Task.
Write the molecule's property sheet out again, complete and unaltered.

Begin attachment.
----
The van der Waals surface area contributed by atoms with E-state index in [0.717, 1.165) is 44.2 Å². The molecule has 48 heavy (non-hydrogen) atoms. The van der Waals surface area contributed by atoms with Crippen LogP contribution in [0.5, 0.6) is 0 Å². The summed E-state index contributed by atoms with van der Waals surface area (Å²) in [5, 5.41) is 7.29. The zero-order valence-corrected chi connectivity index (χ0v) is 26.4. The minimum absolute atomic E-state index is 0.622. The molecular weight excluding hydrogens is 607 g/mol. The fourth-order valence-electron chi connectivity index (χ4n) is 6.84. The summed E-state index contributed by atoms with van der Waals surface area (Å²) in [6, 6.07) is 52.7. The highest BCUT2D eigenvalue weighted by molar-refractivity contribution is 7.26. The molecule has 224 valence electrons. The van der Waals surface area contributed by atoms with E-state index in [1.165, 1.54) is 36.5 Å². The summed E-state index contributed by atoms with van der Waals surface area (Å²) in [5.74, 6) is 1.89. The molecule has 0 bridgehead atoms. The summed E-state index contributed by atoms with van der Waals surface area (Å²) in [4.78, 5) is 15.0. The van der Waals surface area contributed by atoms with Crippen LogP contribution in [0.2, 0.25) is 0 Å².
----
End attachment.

The van der Waals surface area contributed by atoms with E-state index in [0.717, 1.165) is 44.2 Å². The molecule has 48 heavy (non-hydrogen) atoms. The van der Waals surface area contributed by atoms with Crippen LogP contribution in [0.5, 0.6) is 0 Å². The summed E-state index contributed by atoms with van der Waals surface area (Å²) in [5, 5.41) is 7.29. The zero-order valence-corrected chi connectivity index (χ0v) is 26.4. The minimum absolute atomic E-state index is 0.622. The molecular weight excluding hydrogens is 607 g/mol. The fourth-order valence-electron chi connectivity index (χ4n) is 6.84. The summed E-state index contributed by atoms with van der Waals surface area (Å²) in [6, 6.07) is 52.7. The highest BCUT2D eigenvalue weighted by molar-refractivity contribution is 7.26. The molecule has 224 valence electrons. The van der Waals surface area contributed by atoms with E-state index in [1.165, 1.54) is 36.5 Å². The summed E-state index contributed by atoms with van der Waals surface area (Å²) in [5.74, 6) is 1.89. The molecule has 0 bridgehead atoms. The summed E-state index contributed by atoms with van der Waals surface area (Å²) in [4.78, 5) is 15.0. The van der Waals surface area contributed by atoms with Crippen LogP contribution in [0.2, 0.25) is 0 Å².